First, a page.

Investing in Kids: Early Childhood Programs and Local Economic Development.Business Economics (2011) 46, 261--263.
Nothing could be timelier for the business economist than a new book focused on local policies for job creation. With employment above 9 percent and state unemployment rates as high as 12 percent, the pressure on state and local politicians to do something about jobs is high. Your company's CEO is likely to want to know how to respond to various proposals. Forward thinking business economists may want to get ahead of the curve by developing responses or even crafting proposals as a preemptive strategy before they are asked some Friday afternoon to have one in the CEO's inbox by Monday morning. A better reference could not have been designed for this task than Investing in Kids. It presents an overall approach to analyzing local economic development policies of all types and provides specific evidence on the effects of a wide variety of business tax incentives, as well as business incentives that are business services.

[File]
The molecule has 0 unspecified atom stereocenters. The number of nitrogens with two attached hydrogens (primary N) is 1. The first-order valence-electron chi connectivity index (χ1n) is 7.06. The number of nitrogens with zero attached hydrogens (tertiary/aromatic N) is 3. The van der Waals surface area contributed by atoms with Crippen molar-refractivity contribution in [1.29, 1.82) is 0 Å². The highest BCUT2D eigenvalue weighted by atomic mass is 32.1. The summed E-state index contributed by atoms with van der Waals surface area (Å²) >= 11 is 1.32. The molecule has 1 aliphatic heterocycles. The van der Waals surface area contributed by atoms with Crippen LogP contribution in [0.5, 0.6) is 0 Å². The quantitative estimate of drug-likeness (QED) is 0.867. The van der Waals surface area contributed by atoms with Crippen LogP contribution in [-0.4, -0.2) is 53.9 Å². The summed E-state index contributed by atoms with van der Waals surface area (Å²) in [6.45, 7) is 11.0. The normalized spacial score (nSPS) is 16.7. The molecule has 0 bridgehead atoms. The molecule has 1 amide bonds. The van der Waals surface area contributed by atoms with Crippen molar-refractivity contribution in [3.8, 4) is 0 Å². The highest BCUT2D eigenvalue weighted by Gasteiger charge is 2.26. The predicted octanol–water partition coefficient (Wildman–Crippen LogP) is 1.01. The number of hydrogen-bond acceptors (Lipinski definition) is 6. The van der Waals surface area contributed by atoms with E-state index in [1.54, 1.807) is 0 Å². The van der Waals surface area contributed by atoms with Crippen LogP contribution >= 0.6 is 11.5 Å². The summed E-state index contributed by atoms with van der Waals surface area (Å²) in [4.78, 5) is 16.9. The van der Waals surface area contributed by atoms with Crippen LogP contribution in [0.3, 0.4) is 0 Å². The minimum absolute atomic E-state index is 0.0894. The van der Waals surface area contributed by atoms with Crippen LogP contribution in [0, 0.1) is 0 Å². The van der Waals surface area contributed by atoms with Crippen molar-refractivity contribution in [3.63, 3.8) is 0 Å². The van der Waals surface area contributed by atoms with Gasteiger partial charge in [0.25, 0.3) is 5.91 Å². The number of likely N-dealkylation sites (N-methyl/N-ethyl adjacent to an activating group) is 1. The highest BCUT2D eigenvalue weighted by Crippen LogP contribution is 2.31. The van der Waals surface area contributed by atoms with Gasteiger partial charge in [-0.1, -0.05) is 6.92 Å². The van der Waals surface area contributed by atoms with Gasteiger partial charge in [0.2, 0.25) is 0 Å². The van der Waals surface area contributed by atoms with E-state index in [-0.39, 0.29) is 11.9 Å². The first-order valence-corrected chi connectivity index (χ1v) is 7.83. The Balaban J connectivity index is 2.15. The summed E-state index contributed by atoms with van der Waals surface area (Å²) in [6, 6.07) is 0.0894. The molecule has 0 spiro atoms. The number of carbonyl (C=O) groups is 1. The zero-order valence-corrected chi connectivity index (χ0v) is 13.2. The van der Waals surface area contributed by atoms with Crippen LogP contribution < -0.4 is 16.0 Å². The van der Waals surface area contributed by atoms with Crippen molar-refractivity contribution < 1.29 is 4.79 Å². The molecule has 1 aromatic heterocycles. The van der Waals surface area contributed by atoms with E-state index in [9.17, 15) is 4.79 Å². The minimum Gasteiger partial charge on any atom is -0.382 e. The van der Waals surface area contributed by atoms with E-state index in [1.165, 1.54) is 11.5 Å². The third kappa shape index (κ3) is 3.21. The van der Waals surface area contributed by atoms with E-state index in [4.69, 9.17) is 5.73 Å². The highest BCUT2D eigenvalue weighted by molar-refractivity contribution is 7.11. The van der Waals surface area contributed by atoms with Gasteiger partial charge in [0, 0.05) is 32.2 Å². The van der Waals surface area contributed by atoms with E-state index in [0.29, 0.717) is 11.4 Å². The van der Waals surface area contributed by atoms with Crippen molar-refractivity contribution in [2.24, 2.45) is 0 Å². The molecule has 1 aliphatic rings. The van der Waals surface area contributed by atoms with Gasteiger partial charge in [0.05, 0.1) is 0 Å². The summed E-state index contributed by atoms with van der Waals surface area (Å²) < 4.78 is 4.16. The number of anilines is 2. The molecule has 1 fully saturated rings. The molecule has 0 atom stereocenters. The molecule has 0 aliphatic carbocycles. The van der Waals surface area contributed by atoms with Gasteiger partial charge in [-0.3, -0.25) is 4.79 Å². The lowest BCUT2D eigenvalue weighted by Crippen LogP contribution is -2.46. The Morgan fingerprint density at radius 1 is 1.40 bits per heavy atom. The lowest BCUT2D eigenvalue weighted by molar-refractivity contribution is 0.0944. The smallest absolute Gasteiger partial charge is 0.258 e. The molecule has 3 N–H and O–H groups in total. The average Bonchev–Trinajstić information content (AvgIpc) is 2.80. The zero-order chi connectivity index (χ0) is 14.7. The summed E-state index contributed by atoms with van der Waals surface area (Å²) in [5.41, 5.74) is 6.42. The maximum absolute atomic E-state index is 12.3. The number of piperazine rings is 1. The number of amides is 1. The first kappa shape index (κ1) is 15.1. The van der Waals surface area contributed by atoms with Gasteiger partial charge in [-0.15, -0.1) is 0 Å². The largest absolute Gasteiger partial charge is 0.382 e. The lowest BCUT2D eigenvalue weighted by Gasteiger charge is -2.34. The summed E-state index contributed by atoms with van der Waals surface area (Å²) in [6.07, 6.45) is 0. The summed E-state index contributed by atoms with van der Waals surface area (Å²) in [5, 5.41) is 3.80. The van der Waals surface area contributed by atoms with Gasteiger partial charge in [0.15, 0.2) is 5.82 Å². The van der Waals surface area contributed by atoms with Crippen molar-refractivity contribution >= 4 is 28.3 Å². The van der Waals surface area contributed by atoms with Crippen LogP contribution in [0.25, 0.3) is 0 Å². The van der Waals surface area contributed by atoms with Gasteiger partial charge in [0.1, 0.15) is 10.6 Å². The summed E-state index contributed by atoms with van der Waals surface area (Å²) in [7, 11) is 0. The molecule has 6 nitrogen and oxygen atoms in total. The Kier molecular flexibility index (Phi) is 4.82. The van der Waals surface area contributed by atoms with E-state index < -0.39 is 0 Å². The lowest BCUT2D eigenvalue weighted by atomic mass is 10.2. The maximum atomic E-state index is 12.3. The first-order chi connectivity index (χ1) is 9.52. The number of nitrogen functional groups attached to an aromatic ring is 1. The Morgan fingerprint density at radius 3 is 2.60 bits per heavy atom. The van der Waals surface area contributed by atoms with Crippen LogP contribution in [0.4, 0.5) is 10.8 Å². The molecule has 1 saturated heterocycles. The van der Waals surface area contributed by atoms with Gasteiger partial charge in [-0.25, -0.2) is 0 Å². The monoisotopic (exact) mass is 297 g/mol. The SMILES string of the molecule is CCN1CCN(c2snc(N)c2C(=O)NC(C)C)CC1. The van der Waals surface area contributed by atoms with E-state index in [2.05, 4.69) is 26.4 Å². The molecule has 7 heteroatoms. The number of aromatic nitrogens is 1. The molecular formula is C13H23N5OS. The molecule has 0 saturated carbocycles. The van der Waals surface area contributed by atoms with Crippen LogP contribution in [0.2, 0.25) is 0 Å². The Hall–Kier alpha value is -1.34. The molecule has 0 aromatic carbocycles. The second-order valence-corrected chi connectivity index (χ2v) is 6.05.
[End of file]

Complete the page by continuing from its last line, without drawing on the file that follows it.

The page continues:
The book's author is a senior economist at the Upjohn Institute for Employment Research and one of the editors of Economic Development Quarterly. He has an admiral command of the relevant literature and facts. The book adopts the local economic development perspective and evaluates policies strictly in terms of their local impacts on jobs and per capita incomes. Contrary to what one often reads in the newspapers, there are good economic reasons for local politicians to spend money on business incentives. State economic development programs can increase the present value of state per capita earnings by more than $3 for every dollar invested. Moreover, these jobs and earnings increases come fairly quickly, which is a matter of some importance to officials running for office on 2-or 4-year cycles.